The magazine Government Technology has awarded 25 individuals and groups as a part of their Top 25 Doers, Dreamers, and Drivers in Public Sector Innovation program. The magazine releases an annual issue that recognizes “people who cut through the public sector's infamous barriers to innovation - tight budgets, organizational inertia, politics as usual, etc. - to reshape government operations for the better.” This year’s list includes a few folks that may be familiar to techPresident readers, including Jennifer Pahlka, the founder and executive director of Code for America, Bryan Sivak, Maryland's chief innovation officer, and Chicago’s social media director, Kevin Hauswirth, John Tolva, its chief technology officer, and Brett Goldstein, its chief data officer. Read More

With Plan for Prize, TED Promises Cash Awards to Boost Civic Life

BY Miranda Neubauer | Thursday, March 1 2012

This year's TED Prize is going to the concept of "The City 2.0," the vision of a city of the future, that includes a new online platform to crowdsource ideas for improving the 21st century city. To that end, TED plans to distribute the usual $100,000 prize money as ten grants of $10,000 to local projects, all of which will be announced at the TED Global conference in June. According to Fast Company's Co.Exist, TED will announce the details of the grant awarding process in the coming months, Read More

Navigating New York's "Road Map for the Digital City," One Year In

BY Nick Judd | Wednesday, February 8 2012

In May 2011, New York City Mayor Michael Bloomberg revealed a "Road Map for the Digital City," a plan to use technology to make city government more and participatory, and to leverage the city's tech sector for economic and civic gains.

New York City Chief Digital Officer Rachel Sterne will join our editorial director, Micah Sifry, on a conference call this Friday afternoon to discuss the progress on that road map so far. The call is free and open to anyone to join. You can sign up here.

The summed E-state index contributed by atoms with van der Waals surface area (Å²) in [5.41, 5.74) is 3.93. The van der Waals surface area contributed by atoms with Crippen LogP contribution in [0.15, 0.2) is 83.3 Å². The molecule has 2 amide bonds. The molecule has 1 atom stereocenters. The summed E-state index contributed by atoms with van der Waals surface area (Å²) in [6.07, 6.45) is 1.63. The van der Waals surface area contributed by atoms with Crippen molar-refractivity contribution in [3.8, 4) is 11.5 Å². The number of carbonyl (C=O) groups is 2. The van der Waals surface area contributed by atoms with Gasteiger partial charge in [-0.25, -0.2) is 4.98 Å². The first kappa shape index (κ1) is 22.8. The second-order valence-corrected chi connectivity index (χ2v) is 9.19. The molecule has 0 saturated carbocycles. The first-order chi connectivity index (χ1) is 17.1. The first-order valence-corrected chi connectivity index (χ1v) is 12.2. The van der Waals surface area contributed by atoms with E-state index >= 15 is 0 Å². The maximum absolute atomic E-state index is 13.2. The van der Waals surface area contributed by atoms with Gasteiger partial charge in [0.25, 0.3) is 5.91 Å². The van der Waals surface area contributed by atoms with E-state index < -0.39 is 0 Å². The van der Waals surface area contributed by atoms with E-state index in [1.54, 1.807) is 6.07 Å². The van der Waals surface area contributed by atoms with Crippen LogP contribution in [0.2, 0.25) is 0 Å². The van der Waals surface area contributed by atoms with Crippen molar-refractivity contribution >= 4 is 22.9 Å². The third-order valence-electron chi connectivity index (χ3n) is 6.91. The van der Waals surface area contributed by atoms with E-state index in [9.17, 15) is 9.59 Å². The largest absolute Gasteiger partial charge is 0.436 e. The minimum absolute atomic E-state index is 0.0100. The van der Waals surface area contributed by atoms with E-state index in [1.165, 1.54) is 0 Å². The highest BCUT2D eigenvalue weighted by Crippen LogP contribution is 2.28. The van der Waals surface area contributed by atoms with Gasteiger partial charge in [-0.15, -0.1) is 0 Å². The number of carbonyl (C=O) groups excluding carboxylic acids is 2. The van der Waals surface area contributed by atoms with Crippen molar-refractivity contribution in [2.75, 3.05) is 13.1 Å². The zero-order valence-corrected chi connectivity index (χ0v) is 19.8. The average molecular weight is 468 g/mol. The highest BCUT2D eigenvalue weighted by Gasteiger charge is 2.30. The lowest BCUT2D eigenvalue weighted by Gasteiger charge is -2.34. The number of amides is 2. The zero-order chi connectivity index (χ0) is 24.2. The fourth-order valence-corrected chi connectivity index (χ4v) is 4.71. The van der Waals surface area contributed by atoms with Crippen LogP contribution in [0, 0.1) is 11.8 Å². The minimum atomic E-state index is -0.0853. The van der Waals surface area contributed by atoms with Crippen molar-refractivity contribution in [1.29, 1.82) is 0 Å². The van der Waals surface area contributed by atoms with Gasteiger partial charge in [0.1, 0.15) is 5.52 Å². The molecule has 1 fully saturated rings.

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New York City Calls for 'Brilliant' Tech Minds to Spur Voter Engagement

BY Nick Judd | Wednesday, May 11 2011

The New York City Campiagn Finance Board announced the first four members of the new Voter Assistance Advisory Committee, a nine-member board of political appointees residing at CFB that is mandated in the City Charter ... Read More

News Briefs

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How the GOP hasn't fixed its tech talent gap; the most tech-savvy elected official in America, and the most tech-savvy state-wide candidate; and much, much more. GO

thursday >

First POST: Hot Spots

How Facebook's Mark Zuckerberg is making inroads in China; labor protests among Uber drivers spread to more cities; new data about the prevalence of online harassment; and much, much more. GO

wednesday >

First POST: Reminders

Why the RNC hasn't managed to reboot how Republican campaigns use voter data; new ways of using phone banking to get out the vote; how the UK's digital director is still ahead of the e-govt curve; and much, much more. GO

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First POST: Patient Zero

Monica Lewinsky emerges with a mission to fight cyber-bullying; Marc Andreessen explains his political philosophy; tech donors to MayDay PAC get pushback from Congressional incumbents; and much, much more. GO

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How Facebook's trending topics feed is wrecking political news; debating the FBI's need for an encrypted phone "backdoor"; democratizing crisis data; and much, much more. GO